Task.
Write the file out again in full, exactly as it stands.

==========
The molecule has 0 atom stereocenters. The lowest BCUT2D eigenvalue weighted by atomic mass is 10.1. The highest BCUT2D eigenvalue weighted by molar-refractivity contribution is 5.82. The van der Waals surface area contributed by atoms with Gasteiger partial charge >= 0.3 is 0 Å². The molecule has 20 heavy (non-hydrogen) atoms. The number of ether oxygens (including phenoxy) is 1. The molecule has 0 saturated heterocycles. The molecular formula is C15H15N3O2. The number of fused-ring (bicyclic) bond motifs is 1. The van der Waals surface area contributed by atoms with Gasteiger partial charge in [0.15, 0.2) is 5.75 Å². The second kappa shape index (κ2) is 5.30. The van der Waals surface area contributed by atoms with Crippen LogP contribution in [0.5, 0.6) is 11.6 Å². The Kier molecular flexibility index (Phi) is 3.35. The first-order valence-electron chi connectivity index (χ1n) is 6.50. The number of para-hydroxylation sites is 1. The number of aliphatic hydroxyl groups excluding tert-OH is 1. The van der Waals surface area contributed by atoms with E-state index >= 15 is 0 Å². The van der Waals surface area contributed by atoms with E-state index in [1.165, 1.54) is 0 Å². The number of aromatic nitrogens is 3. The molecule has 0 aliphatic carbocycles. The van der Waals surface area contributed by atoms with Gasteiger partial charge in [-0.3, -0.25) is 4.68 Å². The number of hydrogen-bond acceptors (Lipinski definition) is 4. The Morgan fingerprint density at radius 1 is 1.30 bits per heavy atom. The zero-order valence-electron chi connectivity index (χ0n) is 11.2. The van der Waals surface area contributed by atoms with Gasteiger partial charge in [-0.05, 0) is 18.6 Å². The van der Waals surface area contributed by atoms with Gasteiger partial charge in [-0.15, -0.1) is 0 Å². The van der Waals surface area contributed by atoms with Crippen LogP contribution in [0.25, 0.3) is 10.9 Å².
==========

The molecule has 0 atom stereocenters. The lowest BCUT2D eigenvalue weighted by atomic mass is 10.1. The highest BCUT2D eigenvalue weighted by molar-refractivity contribution is 5.82. The van der Waals surface area contributed by atoms with Gasteiger partial charge >= 0.3 is 0 Å². The molecule has 20 heavy (non-hydrogen) atoms. The number of ether oxygens (including phenoxy) is 1. The molecule has 0 saturated heterocycles. The molecular formula is C15H15N3O2. The number of fused-ring (bicyclic) bond motifs is 1. The van der Waals surface area contributed by atoms with Gasteiger partial charge in [0.15, 0.2) is 5.75 Å². The second kappa shape index (κ2) is 5.30. The van der Waals surface area contributed by atoms with Crippen LogP contribution in [0.5, 0.6) is 11.6 Å². The Kier molecular flexibility index (Phi) is 3.35. The first-order valence-electron chi connectivity index (χ1n) is 6.50. The number of para-hydroxylation sites is 1. The number of aliphatic hydroxyl groups excluding tert-OH is 1. The van der Waals surface area contributed by atoms with E-state index >= 15 is 0 Å². The van der Waals surface area contributed by atoms with E-state index in [1.165, 1.54) is 0 Å². The number of aromatic nitrogens is 3. The molecule has 0 aliphatic carbocycles. The van der Waals surface area contributed by atoms with Gasteiger partial charge in [-0.3, -0.25) is 4.68 Å². The number of hydrogen-bond acceptors (Lipinski definition) is 4. The Morgan fingerprint density at radius 1 is 1.30 bits per heavy atom. The zero-order valence-electron chi connectivity index (χ0n) is 11.2. The van der Waals surface area contributed by atoms with Gasteiger partial charge in [-0.05, 0) is 18.6 Å². The van der Waals surface area contributed by atoms with Gasteiger partial charge in [-0.15, -0.1) is 0 Å². The van der Waals surface area contributed by atoms with Crippen LogP contribution in [0.25, 0.3) is 10.9 Å².